Exposure to delinquent adult behavior may also encourage juveniles to take part in it. A study of United States prisons revealed that families which families which are involved in criminal activities tended to push their young ones into engaging in such activities. Approximately 67% of those interviewed had a relative who was also in prison; 25% being a father and another 25% being a sibling. Thus criminalization of the family (world youth report, 2003). Migration Immigrants are often financially disadvantaged and likely to engage in crime.
Another reason is the likelihood of cultural conflict. Native urban population tends to believe that immigrants are clear deviants (world youth report, 2003). Media The media has created a culture in which the heroes physically eliminate their enemies in pursue of justice. Research has established that youth who are more exposed to violence tend to be more aggressive especially if provoked 8- 12 yr old boys are especially at risk. An individual who watches violent movies may actualize it due to excitement or normalize violence by showing it daily.
The effects of violence also seem to be less real and the real pain is rarely portrayed so the youth do not learn of the effects o violent behavior. Thus media has normalized violence and in fact, makes it appear as a as a courageous way of achieving justice. The American Psychological Association has established that 10% of aggressive behavior in children is linked to television violence (world youth report, 2003). As a 1990s report reveals, before the average child reaches the seventh grade, he or she will have witnessed 8000 murders as well as 100, 000 violent acts on television.
Exclusion There is an increasing gap between the rich and the poor, leading to emergence of the unwanted others. There is development of a poor class that is dependent on welfare. Poor rehabilitation and exclusion of juveniles- labeling- may lead to an adoption of the delinquent image which may encourage juvenile activity (world youth report, 2003). Peer influence The peer group plays a significant role in socialization. Most of the delinquent or pro-social choices that individual peer group members make are influenced by the peer groups.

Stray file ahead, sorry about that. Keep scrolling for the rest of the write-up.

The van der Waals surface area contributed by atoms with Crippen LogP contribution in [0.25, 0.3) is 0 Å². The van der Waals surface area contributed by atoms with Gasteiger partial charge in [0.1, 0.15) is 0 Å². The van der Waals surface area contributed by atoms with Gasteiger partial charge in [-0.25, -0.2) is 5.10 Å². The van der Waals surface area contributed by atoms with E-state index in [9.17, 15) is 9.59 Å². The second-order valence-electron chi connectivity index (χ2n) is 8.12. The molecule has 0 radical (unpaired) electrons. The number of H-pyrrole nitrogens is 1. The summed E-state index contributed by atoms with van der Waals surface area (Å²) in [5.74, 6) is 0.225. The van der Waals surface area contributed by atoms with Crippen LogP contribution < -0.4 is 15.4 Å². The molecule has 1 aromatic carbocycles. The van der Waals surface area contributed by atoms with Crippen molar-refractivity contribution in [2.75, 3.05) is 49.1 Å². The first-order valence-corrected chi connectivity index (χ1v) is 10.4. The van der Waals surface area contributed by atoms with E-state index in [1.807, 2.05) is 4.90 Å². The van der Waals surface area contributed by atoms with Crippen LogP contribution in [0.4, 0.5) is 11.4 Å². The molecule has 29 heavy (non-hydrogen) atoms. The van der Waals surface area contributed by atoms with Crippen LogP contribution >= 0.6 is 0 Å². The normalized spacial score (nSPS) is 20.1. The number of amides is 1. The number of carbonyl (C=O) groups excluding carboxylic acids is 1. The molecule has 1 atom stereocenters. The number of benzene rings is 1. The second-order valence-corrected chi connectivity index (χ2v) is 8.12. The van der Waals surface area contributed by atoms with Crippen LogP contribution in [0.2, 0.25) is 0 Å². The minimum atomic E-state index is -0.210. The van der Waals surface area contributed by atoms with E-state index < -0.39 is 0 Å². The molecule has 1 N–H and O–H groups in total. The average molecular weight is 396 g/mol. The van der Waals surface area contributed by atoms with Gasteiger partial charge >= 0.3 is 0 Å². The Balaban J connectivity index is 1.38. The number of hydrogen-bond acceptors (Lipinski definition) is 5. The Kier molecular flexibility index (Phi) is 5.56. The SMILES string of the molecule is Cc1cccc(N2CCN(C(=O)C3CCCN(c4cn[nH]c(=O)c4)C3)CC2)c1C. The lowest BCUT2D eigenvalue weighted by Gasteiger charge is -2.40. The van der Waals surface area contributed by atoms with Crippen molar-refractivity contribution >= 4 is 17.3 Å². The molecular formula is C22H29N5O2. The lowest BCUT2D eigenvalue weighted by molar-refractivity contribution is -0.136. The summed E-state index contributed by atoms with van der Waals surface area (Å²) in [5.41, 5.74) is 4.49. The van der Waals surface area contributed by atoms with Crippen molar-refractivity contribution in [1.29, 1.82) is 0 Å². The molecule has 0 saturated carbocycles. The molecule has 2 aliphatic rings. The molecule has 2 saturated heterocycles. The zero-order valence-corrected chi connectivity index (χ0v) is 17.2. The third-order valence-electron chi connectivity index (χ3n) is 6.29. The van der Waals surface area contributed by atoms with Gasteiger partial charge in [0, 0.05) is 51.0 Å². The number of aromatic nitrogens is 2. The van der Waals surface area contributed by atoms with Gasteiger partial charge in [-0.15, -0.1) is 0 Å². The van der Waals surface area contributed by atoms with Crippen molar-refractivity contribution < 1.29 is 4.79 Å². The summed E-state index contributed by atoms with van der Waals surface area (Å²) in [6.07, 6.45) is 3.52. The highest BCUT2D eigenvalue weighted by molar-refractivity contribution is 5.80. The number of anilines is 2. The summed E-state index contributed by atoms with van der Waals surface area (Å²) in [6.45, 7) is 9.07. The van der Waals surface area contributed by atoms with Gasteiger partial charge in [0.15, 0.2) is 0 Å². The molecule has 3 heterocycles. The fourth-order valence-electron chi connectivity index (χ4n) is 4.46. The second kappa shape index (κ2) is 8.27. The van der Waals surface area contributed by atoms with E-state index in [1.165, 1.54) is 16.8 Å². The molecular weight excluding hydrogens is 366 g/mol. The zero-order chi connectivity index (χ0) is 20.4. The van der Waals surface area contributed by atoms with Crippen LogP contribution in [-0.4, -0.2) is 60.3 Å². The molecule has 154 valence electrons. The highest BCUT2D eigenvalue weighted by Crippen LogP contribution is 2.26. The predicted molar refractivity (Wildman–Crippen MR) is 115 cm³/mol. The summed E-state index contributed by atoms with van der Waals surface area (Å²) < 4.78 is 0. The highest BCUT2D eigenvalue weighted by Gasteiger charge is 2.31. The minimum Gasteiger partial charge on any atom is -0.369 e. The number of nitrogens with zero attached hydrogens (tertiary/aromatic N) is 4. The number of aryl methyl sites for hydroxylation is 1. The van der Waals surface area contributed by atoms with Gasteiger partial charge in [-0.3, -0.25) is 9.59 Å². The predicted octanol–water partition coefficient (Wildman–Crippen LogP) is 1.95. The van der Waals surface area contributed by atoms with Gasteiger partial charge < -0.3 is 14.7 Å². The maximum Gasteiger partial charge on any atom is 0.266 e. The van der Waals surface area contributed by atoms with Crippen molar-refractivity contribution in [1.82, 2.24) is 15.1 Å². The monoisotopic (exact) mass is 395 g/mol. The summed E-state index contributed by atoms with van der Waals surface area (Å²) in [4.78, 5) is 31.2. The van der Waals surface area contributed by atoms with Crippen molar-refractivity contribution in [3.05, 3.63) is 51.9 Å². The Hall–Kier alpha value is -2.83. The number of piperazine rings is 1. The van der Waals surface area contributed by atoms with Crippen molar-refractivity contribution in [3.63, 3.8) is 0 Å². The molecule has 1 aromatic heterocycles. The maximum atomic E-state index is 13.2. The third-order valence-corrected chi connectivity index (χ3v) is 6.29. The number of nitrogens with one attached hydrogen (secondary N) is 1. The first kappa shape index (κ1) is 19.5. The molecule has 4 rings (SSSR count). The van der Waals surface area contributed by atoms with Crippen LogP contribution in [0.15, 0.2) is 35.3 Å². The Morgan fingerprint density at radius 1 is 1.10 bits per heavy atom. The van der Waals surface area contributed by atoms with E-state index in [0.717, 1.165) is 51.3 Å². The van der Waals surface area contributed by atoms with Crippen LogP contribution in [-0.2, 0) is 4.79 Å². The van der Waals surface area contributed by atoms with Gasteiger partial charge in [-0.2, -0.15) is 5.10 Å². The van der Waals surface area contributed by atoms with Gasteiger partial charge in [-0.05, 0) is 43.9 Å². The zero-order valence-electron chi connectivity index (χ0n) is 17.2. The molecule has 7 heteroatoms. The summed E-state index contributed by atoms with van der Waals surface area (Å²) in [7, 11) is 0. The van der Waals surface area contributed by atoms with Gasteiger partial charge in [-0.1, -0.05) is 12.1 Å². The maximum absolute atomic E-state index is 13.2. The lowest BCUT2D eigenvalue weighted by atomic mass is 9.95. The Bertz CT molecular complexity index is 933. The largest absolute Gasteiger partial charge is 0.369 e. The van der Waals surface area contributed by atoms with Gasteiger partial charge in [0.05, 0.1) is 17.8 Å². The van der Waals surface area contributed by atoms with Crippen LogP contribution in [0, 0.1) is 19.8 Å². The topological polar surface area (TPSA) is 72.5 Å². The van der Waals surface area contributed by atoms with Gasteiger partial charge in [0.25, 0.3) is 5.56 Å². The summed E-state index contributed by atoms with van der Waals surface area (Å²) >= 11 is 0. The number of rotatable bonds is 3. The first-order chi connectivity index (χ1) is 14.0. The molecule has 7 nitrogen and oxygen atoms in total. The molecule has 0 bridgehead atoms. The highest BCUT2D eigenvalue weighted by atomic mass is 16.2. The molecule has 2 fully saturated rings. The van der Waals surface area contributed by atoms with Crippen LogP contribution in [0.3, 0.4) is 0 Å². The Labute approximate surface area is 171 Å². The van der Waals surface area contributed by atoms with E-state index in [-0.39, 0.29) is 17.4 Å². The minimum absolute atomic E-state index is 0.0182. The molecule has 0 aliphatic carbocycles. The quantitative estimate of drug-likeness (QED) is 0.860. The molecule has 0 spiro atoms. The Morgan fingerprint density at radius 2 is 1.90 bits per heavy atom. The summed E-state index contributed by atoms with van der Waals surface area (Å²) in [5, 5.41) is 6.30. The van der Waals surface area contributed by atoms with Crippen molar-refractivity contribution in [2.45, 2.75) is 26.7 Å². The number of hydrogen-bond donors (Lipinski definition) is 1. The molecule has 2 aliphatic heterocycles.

Studies into delinquent behavior have revealed that a maximum of 93 percent of delinquent behaviors happen in group settings (May et al 2007). Gangs are defined as a peer group of 2 to 4 members, which is recognizable as distinct by others and engages in delinquent tendencies. Through out the United States, there are more than 21,600 youth gangs with a membership of more than 731, 500 youths (May et al 2007). Being a gang member may provide protection especially if one lives in an unsafe neighborhood. In some areas, those who are not gang members may be threatened with assault, oppression, harassment, extortion.
The opportunities for social and economic advancement may lead the disadvantaged youth to join a gang so as to be able to gain social mobility. Gangs provide stability in an area that is faced with limited opportunities for advancement (World youth report, 2003). AT RISK JUVENILES It is worth noting that not all cases of delinquency are crimes. If a youth is perpetually absent from home or associates with immoral people, it does not necessarily mean that he or she is criminal (Roucek, 1970). However, most juvenile delinquents have a high likelihood of engaging in criminal activity.
The juveniles who are most at risk of becoming delinquents are those who live in very difficult circumstances. They may come from families where there is parental alcoholism, poverty, overcrowding, abuse or no proper parental guidance. Youth in families which have disintegrated for one reason or another are also at risk. Juvenile delinquency is increasingly becoming a major concern worldwide. For this reason, there are some measures which have been put in place to deal with the problem of juvenile delinquency.